J’den Cox repeats as world wrestling champion; Kyle Snyder stunned

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If he wasn’t crowned already, it’s clear U.S. wrestling has a new king.

On a day when Rio Olympic champion Kyle Snyder was upset and London Olympic champ Jordan Burroughs rallied for another bronze medal, J’den Cox repeated as world champion in Kazakhstan.

Cox, the Rio Olympic 86kg bronze medalist, completed a perfect run through the 92kg division — not giving up a point in four matches — by dominating Iranian Alireza Karimi 4-0 in the final. He became the second U.S. man to win an Olympic or world title without surrendering a point in more than 30 years (joining Kyle Dake from last year).

“I don’t know why, but it feels like a ton better [than 2018],” said Cox, whose tattoos include one that reads in Latin, “If I cannot move heaven, I will raise hell.” “I made more sacrifices … I wanted to do it better.”

Earlier Saturday, Snyder was shocked by Azerbaijan’s Sharif Sharifov 5-2 in the 97kg semifinals, denying a third straight world final between Snyder and Russian Tank Abdulrashid Sadulayev. Sharifov, the 2012 Olympic 84kg champ, clinched his first world medal in eight years.

Snyder, who in Rio became the youngest U.S. Olympic wrestling champion at age 20, failed to make an Olympic or world final for the first time in his career. He will wrestle for bronze on Sunday, while Sharifov meets Sadulayev for gold.

Burroughs earned his seventh straight world championships medal and second straight bronze. Burroughs, the 2012 Olympic 74kg champion, rebounded from losing to Russian Zaurbeck Sidakov on Friday with a 10-0 technical fall over Japanese Mao Okui.

Burroughs gave up a lead on Sidakov with 1.3 seconds left in the semifinals, a year after Sidakov overtook him as time expired in the quarterfinals.

“A lot of people in 2016 called me a quitter,” said Burroughs, who tearfully missed the medals in Rio, “and I think that after watching the amount of devastation and heartbreak that I’ve taken over the last two years and still being able to come back and take third place is a testament.”

Burroughs, 31, shares third with Adeline Gray on the U.S. list of career world wrestling championships medals, trailing only Bruce Baumgartner and Kristie Davis, who each earned nine.

Burroughs’ bronze ensured he gets a bye into the 74kg final of the Olympic trials in April. But this will be the first time he goes into an Olympic year as anything other than a reigning world champion.

“At this juncture of my career, I feel I’m running out of time,” said Burroughs, who next year will be older than any previous U.S. Olympic wrestling champion. “That can be really scary.”

Dake marched to Sunday’s final in defense of his 2018 World title at 79kg (a non-Olympic weight) by going 23-4 over three matches. Dake, who at Cornell became the only wrestler to win NCAA titles at four weight classes or without a redshirt, gets Azerbaijan’s Jabrayil Hasanov in the final, a rematch of the 2018 gold-medal match.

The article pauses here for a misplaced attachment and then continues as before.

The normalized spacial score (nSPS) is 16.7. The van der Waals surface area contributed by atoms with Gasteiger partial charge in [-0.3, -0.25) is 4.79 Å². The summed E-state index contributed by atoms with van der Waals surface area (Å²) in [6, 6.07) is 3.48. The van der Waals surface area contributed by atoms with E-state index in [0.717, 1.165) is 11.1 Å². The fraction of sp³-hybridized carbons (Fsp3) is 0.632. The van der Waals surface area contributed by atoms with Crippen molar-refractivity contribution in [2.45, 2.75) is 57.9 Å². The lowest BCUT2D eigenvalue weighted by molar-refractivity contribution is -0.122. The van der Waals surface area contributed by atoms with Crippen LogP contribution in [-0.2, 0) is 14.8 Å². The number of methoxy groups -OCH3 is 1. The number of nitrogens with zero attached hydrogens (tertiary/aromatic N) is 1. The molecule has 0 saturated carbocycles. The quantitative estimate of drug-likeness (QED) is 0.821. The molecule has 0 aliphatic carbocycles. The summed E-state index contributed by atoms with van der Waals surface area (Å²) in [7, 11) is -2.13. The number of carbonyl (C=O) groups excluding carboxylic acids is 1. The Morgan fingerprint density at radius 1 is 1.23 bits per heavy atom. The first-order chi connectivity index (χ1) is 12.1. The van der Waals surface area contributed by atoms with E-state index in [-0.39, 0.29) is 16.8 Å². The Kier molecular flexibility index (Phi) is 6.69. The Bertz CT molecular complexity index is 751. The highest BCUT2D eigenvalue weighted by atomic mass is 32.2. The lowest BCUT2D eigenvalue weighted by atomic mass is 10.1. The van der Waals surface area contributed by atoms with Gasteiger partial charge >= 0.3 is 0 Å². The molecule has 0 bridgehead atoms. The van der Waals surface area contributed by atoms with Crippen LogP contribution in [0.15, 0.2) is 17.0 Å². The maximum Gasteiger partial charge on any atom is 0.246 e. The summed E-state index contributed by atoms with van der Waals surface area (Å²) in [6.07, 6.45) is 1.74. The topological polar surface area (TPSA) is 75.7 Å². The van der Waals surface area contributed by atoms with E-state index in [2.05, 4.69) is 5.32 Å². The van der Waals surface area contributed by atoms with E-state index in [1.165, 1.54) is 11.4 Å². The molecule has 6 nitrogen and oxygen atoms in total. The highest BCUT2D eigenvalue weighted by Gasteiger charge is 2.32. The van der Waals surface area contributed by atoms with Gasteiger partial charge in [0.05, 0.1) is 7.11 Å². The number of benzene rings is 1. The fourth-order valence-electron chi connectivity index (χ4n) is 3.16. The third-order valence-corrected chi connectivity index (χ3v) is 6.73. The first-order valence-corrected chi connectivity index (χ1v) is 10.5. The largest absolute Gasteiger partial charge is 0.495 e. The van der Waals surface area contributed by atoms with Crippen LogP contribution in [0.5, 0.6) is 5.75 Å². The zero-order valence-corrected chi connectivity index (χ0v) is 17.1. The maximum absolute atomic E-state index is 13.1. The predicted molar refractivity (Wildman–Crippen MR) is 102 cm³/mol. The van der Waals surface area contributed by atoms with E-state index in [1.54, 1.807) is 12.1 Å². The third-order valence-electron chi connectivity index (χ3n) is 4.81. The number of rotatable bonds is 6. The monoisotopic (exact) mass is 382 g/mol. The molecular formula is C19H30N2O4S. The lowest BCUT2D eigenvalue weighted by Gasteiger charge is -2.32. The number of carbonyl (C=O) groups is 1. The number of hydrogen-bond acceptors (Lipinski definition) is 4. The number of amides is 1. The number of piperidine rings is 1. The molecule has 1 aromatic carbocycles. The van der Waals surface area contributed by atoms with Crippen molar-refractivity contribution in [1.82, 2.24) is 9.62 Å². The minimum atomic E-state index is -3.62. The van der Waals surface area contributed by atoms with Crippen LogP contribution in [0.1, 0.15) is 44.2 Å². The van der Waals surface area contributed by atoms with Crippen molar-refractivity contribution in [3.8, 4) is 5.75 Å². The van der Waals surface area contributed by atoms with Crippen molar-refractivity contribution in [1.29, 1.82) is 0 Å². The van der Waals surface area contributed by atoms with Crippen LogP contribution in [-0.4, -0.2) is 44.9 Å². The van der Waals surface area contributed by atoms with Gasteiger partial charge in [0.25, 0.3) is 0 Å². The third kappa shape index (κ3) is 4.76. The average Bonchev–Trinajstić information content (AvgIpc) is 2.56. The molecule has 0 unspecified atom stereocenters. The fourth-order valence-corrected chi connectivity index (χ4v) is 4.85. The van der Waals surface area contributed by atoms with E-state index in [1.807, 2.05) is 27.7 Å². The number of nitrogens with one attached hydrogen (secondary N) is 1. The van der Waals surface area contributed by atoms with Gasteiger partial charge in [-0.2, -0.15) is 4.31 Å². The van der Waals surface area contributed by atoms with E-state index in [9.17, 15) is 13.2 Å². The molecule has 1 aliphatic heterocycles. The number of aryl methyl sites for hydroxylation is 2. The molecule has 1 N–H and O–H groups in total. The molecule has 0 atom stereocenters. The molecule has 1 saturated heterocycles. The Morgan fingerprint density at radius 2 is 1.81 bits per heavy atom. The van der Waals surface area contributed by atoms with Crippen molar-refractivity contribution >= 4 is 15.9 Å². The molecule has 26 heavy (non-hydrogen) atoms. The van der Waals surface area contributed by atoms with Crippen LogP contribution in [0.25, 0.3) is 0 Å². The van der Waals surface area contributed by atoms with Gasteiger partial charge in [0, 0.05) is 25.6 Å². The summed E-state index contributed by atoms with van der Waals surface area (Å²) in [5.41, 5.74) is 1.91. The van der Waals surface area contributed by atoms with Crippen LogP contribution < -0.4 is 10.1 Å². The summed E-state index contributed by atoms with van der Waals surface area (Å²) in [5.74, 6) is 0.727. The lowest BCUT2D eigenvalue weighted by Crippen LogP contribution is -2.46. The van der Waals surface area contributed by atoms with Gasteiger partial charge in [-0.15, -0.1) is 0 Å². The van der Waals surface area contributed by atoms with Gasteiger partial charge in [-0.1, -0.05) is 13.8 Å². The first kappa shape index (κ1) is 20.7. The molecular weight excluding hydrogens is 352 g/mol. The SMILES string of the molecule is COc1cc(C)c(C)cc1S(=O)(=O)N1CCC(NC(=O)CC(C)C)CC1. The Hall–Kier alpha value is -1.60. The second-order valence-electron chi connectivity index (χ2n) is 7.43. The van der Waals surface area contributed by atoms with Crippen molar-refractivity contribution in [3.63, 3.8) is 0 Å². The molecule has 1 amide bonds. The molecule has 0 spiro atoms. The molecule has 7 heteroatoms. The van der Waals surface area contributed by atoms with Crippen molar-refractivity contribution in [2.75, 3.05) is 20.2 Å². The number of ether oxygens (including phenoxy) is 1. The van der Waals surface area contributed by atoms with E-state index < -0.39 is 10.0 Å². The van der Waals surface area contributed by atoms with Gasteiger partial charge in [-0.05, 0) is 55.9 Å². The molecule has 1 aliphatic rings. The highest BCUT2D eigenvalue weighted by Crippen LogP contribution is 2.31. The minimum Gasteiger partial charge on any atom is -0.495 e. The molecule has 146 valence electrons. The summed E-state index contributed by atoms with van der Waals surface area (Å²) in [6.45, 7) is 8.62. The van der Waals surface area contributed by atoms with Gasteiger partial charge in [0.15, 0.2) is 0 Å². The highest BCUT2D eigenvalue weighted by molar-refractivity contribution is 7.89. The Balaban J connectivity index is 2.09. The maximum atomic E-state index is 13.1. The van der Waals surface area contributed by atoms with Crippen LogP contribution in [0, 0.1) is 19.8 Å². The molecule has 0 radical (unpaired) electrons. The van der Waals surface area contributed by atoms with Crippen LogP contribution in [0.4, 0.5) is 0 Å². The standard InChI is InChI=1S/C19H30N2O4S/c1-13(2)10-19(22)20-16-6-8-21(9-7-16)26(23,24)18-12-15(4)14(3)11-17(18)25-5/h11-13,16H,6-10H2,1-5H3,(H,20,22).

Next year, Dake must move up to 86kg, where Cox will likely reside, or down to 74kg, where Burroughs has won every U.S. Olympic or world trials dating to 2011. There’s also David Taylor to reckon with. Taylor won the 86kg world title last year but missed this season due to injury.

“We’ve got a guy at 79 kilos that’s going to win a world championship tomorrow,” Burroughs said, smiling, of Dake, “I’m hopefully going to be waiting for [Dake at Olympic trials], healthy and prepared.”

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Alexandra Trusova, 15, becomes first woman to land three quadruple jumps

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Alexandra Trusova established herself as the world’s leading female figure skater … in her first senior international competition.

Trusova, the 15-year-old, two-time world junior champion from Russia, became the first woman to land three quadruple jumps in one international competition program, posting the world’s highest free skate and total scores on the early season.

Trusova previously landed three quads in the free skate at the Russian Federation’s test skates in early September.

She opened Saturday’s free skate with a quadruple Lutz, a quadruple toe loop-triple toe combination and another quad toe to run away from Japanese Olympian Kaori Sakamoto by 44.27 points. Video is here.

She won a lower-level event in Slovakia with 238.69 points, which would have beaten Japan’s top skater, Rika Kihira, and Olympic bronze medalist Yevgenia Medvedeva by more than 14 points at an event last week in Canada. However, judging panels can be more or less forgiving from event to event.

Still, Trusova established herself as a force going into next month’s Grand Prix season. She will face Kihira and Medvedeva at Skate Canada the last week of October.

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MORE: 2019 Senior Grand Prix assignments